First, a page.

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Every Kid Needs A Champion

Rita Pierson, a teacher for 40 years, once heard a colleague say, “They don’t pay me to like the kids.” Her response: “Kids don’t learn from people they don’t like.'” A rousing call to educators to believe in their students and actually connect with them on a real, human, personal level.

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TED: Ideas Worth Spreading
TED: Ideas Worth Spreadinghttps://www.ted.com/
TED is a nonprofit devoted to spreading ideas, usually in the form of short, powerful talks (18 minutes or less). TED began in 1984 as a conference where Technology, Entertainment, and Design converged, and today covers almost all topics — from science to business to global issues — in more than 100 languages. Meanwhile, independently run TEDx events help share ideas in communities around the world.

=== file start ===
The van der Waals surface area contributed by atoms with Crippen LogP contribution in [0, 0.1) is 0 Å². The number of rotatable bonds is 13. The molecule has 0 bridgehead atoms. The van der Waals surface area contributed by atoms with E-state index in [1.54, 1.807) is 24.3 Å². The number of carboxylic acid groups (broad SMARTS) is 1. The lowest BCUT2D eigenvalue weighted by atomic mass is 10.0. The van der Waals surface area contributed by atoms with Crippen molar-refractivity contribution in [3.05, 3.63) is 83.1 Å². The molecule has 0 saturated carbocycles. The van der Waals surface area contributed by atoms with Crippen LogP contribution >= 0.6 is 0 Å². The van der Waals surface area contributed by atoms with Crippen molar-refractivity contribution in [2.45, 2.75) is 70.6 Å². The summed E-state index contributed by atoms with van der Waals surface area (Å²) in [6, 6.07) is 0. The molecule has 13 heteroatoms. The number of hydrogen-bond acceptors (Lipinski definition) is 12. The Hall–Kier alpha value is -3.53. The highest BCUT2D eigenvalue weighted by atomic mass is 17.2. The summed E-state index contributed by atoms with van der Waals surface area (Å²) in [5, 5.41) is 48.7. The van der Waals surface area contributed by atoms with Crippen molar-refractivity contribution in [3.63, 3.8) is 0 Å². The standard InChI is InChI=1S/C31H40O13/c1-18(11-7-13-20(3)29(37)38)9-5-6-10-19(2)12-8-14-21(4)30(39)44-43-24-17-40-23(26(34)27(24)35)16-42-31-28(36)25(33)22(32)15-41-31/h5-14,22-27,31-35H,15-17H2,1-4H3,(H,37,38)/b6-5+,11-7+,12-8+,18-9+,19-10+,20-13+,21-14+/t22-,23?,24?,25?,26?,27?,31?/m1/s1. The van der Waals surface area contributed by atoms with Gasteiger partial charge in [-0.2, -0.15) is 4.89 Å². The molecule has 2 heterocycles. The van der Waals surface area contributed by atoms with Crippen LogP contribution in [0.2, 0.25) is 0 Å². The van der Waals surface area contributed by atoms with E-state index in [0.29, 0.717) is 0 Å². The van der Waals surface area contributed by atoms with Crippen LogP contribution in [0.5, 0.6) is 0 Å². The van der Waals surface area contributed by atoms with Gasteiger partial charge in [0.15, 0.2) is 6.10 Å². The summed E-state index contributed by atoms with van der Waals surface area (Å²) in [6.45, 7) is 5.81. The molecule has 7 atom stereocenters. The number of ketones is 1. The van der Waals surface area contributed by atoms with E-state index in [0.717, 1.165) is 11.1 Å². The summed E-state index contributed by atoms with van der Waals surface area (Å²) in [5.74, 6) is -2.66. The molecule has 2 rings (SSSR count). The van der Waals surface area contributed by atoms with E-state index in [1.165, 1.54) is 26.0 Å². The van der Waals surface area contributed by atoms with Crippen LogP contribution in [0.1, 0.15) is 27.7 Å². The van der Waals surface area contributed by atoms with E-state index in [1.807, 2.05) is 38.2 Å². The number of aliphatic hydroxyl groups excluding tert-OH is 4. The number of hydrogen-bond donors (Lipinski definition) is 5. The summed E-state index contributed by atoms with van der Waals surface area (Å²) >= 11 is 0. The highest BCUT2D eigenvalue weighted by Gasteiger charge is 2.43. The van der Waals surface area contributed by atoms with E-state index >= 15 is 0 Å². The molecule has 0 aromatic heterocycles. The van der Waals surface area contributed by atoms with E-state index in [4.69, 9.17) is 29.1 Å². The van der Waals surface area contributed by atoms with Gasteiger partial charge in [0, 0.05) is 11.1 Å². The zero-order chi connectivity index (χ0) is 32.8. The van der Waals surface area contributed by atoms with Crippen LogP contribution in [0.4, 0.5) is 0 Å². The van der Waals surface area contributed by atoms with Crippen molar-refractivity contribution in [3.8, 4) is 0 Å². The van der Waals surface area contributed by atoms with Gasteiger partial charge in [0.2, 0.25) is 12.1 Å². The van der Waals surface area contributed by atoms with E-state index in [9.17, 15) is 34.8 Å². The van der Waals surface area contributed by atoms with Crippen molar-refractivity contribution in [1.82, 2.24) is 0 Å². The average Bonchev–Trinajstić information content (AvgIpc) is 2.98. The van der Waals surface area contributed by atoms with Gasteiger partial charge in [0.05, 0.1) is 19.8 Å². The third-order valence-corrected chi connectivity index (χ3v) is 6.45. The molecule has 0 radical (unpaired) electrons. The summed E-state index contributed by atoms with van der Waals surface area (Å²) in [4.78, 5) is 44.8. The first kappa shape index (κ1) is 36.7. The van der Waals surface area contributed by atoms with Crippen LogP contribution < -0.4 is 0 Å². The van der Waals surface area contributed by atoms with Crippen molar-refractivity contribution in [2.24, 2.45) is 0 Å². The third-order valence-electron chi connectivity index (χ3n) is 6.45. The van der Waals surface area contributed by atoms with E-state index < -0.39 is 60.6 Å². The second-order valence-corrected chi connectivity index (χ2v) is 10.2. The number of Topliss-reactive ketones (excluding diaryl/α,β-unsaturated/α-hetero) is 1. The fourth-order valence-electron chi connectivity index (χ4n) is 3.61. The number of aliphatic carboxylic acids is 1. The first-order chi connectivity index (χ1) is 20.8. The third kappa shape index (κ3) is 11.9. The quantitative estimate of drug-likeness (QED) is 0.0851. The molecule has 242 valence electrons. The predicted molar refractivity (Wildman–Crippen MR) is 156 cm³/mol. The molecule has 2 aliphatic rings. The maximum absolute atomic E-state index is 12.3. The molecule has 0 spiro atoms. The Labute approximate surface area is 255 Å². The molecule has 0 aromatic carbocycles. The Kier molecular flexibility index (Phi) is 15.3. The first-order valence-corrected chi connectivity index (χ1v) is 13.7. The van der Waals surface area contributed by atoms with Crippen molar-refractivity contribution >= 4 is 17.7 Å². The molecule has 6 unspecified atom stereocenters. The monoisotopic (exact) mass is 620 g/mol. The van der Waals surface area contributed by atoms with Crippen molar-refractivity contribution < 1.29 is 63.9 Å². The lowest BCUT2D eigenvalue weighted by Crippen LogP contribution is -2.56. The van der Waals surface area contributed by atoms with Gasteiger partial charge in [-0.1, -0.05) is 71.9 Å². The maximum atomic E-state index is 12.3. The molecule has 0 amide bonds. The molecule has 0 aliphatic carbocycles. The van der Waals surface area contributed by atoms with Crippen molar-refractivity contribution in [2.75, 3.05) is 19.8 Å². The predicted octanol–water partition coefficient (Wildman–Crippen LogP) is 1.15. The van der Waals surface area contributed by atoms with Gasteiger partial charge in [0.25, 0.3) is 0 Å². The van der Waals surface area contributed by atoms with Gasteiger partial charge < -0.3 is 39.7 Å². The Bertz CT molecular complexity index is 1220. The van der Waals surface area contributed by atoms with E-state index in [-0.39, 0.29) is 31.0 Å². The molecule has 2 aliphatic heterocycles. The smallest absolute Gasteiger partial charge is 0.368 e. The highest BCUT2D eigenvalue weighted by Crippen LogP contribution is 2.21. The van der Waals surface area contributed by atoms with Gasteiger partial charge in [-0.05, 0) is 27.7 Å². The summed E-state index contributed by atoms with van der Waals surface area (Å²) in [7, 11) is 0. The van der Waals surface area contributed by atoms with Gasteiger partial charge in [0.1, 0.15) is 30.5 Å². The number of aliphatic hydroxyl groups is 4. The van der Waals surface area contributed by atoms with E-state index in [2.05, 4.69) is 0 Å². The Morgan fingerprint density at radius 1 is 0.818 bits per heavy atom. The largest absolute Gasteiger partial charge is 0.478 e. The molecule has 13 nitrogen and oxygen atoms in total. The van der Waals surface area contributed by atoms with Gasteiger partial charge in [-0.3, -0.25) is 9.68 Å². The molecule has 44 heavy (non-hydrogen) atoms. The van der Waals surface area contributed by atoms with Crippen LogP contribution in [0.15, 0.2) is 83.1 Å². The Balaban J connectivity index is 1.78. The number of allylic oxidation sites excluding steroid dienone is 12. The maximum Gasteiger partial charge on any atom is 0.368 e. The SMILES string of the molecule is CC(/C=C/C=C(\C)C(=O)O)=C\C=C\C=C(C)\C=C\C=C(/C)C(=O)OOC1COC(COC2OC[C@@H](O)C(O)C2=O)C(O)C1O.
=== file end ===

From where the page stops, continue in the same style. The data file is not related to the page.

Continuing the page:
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2 CONVERSATIONS

  1. When we were kids we had champions and heroes. They were named Sky King, Babe Ruth, Roy Rogers, and Miss Jones, our first grade teacher. These were people that worked for good. They worked hard to be the best they could be. They risk everything to help others. Or in the case of a teacher they knew everything. A kid then could look at a champion and say, “I want to be like that when I grow up”. We were proud of those people. We related to them.

    Kids today have a different field of vision as to champions and heroes. Far too many see a sports figure that refuses to honor our flag or national anthem. Or the neighborhood drug dealer or pimp that has a fancy car and flashes a lot of money. Or the movie star that dances around in their underwear while saying they are embarrassed to be an American. Too many business people and educators don’t really give a flip about how they are seen by kids. Even parents often fall short of being the hero that their kids should respect and look up to as a guiding light.

    So how is that working out?

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